NASA, intently focused on leading the next phase of American exploration, is preparing to honor those who led one of the first phases 400 years ago.
NASA will fly a nearly 400-year-old artifact unearthed at Jamestown, Va., the site of the first permanent English settlement in the Americas, into space aboard Space Shuttle Atlantis during the STS-117 mission.
After the mission, the artifact -- a lead cargo tag reading "Yames Towne" -- will have logged more than four million miles over four centuries traveling from England to Jamestown, then to and back from the International Space Station.
Two sets of Jamestown commemorative coins, recently issued by the U.S. Mint, will also fly aboard Atlantis.
The tag, found at the bottom of a well during an archeological dig at the site of James Fort on Jamestown Island, is believed to be a discarded shipping tag from a crate or a trunk arriving from England around 1611. It indicates the strengthening of trade patterns during the colony's early days.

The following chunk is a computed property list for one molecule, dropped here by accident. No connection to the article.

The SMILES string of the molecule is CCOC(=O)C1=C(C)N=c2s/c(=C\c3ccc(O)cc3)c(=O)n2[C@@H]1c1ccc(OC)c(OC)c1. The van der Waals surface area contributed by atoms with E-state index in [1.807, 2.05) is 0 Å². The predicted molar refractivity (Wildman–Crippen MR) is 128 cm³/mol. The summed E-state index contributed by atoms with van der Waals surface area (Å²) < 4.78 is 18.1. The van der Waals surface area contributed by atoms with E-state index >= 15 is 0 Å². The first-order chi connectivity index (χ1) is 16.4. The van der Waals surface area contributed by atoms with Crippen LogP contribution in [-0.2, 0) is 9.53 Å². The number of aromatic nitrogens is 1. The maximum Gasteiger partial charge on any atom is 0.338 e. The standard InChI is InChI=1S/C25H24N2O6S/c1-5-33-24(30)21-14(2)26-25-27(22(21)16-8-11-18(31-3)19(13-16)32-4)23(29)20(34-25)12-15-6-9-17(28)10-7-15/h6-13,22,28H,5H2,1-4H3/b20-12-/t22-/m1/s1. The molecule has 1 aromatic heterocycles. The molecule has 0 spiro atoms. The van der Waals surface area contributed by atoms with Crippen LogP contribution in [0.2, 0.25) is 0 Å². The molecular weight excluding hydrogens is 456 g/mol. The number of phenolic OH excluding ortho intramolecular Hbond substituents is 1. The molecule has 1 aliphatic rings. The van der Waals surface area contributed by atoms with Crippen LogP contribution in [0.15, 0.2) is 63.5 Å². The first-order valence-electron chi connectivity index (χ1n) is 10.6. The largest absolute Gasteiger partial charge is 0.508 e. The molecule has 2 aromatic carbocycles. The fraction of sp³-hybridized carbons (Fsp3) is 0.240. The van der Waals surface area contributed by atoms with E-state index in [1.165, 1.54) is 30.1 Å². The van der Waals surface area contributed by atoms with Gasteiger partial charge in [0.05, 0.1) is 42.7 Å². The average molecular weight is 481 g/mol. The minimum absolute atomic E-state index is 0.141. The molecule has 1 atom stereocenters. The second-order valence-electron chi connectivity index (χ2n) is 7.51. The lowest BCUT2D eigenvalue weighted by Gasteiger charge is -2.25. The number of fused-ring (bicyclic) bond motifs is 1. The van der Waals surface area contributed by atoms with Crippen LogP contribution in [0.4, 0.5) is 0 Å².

The commemorative coins, a $5 gold piece and a silver dollar, were authorized by Congress and contain visual references to Jamestown's legacies. When returned from space, NASA will present one set to Virginia Governor Tim Kaine for display at Jamestown Settlement, a 17th century living history museum. The second set will go on display at the National Park Service's Historic Jamestowne Visitor Center.
Also following the flight, NASA will return the shipping tag to Historic Jamestowne for display in its Archaearium, a new archaeological museum showcasing items unearthed over the past 13 years during excavations that include the long-lost remains of James Fort.
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